Hugo Boss launched his clothing brand in 1924 in Metzingen, a small town located in southern Germany. Although he encountered economic difficulties during this period, leading to bankruptcy, he managed to negotiate an agreement with his creditors that enabled him to resume production with just six sewing machines.
In 1931, Boss joined the Nazi Party and became a sponsoring member of the SS, citing their promises to end unemployment as the reason behind his membership. In the same year, his sales skyrocketed from 38,260 RM to over 3,300,000 RM in 1941, with his profits soaring from 5,000 RM to 241,000 RM.
Despite Boss’s claim in a 1934/1935 advertisement that he had supplied Nazi uniforms since 1924, the supply is more likely to have commenced in 1928/1929 and became certain in 1934 when he became a licensed supplier of uniforms to various Party organizations.
To cope with the increasing demand during the war, Boss employed prisoners of war and forced laborers from different countries. Historian Henning Kober notes that the company managers were „avowed Nazis,“ and that Boss had a photo of himself with Hitler in his apartment.
In 1946, Boss was categorized as an „activist“ and „supporter and beneficiary of National Socialism“ in a denazification judgment due to his early party membership, financial support of the SS, and uniform deliveries to the Nazi Party. He was fined heavily, stripped of his voting rights, and forbidden from running a business, though his company continued to operate after his death in 1948.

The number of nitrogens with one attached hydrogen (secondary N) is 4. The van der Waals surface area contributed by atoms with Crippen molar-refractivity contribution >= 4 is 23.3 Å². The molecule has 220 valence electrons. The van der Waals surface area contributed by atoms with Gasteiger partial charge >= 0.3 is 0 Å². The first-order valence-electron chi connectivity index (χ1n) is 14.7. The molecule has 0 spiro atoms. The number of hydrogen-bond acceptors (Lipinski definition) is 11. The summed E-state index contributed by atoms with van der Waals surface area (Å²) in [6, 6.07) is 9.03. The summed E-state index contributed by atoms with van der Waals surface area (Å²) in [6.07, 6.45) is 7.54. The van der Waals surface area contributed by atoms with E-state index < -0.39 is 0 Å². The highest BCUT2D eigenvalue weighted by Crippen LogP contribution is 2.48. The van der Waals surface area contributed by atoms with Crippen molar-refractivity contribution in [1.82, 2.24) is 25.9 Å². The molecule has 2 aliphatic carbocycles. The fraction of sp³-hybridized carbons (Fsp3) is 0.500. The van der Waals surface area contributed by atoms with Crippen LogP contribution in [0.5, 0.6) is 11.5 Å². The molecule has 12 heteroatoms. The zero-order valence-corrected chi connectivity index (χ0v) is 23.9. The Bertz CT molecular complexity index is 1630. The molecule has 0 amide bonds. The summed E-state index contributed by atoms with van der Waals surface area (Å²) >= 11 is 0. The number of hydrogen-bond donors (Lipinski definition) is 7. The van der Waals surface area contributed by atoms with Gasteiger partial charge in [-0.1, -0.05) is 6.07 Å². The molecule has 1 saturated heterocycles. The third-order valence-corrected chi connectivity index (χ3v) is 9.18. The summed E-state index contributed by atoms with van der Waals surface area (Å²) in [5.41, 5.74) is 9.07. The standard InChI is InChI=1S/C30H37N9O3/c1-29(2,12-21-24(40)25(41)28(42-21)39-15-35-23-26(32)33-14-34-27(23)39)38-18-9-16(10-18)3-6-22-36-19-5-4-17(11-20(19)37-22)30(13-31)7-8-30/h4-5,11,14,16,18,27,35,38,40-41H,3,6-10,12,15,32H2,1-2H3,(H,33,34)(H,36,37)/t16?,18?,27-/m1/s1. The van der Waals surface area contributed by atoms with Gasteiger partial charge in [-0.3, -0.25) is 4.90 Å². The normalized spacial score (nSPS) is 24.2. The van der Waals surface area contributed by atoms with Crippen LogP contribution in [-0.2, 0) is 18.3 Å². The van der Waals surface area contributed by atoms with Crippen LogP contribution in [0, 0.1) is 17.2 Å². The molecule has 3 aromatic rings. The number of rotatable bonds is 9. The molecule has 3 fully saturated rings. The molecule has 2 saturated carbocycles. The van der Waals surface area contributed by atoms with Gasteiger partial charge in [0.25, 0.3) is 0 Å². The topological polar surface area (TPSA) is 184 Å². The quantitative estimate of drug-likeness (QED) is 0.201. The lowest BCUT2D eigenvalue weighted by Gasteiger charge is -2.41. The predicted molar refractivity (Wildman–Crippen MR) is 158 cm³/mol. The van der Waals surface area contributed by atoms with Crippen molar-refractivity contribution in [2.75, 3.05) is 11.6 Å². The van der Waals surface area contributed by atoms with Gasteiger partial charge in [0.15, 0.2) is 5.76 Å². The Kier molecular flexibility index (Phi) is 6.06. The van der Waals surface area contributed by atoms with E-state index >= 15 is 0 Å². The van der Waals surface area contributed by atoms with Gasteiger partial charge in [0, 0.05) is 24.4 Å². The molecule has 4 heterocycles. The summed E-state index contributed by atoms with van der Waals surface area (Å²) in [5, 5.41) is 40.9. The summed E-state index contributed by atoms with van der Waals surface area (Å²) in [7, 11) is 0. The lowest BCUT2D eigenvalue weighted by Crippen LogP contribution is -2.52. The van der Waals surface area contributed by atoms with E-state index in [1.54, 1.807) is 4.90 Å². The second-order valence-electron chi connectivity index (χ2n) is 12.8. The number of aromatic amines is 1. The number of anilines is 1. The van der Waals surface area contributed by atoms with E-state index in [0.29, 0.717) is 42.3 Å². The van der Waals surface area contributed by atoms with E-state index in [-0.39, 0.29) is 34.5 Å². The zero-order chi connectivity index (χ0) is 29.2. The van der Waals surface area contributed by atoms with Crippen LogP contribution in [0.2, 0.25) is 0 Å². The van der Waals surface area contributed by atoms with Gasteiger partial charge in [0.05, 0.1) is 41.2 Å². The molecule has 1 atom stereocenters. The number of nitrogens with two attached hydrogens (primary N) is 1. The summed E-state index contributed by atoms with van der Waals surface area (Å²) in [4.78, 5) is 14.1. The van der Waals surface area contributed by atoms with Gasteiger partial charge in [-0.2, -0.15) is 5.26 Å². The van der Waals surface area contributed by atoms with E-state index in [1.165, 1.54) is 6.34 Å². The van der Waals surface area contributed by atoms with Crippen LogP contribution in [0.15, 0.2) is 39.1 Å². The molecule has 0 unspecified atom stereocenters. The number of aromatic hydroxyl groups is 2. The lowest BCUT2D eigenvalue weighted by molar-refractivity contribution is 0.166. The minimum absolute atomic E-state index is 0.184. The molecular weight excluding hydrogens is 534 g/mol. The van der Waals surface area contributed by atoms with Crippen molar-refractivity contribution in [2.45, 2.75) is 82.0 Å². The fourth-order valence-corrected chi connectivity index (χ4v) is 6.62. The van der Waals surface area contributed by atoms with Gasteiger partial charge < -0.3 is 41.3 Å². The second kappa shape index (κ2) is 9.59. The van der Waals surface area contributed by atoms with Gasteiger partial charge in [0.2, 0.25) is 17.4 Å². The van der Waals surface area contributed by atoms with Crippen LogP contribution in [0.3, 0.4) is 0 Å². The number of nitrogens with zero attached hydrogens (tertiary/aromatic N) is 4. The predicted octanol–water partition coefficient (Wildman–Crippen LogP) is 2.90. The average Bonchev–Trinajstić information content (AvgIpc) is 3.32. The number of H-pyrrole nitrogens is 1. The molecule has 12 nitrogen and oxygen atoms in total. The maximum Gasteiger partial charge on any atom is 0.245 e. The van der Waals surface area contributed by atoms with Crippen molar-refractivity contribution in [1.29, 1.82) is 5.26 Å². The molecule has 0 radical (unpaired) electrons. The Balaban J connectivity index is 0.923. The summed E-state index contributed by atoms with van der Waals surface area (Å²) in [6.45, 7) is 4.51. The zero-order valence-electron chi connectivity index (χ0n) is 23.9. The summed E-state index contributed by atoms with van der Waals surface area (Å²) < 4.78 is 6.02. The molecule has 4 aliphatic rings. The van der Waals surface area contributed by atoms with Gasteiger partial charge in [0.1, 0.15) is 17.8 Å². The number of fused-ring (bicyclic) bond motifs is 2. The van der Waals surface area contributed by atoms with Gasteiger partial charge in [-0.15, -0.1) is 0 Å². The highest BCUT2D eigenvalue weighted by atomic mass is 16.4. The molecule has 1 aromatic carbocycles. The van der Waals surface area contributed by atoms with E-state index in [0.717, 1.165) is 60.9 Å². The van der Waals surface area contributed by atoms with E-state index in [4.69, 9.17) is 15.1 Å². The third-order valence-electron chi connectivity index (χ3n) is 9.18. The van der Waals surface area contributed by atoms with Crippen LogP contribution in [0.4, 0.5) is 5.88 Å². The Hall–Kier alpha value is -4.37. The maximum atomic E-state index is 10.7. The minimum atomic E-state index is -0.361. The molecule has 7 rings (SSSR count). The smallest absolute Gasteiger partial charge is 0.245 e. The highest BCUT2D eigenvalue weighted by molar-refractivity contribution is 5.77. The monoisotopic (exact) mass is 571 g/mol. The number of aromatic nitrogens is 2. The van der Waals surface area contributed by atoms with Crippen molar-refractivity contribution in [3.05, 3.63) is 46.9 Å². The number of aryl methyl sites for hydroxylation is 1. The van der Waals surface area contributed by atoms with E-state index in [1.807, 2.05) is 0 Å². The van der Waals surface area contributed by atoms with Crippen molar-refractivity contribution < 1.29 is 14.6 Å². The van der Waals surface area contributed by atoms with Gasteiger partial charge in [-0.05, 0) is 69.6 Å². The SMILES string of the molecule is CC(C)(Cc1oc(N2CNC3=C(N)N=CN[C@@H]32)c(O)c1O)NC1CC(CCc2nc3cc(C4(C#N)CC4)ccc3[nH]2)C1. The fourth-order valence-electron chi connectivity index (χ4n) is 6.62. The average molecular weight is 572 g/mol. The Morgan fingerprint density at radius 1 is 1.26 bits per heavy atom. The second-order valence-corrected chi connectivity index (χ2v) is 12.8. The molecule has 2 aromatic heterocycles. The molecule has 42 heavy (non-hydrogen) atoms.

The factory resumed uniform production for postal and police workers after Boss’s death. It wasn’t until the 1950s that the company began producing men’s suits, focusing exclusively on men’s fashion only in the early 1970s.
In 1999, lawsuits were filed against the company for the use of forced laborers during the war. Although the company did not comment on the suits, it promised to „deal with the issues in an open and forthright manner“ and sponsored a study by historian Elisabeth Timm. Despite this, the company declined to publish Timm’s findings after she made them public.
In 1993, Marzotto, an Italian group, acquired a majority stake in the company.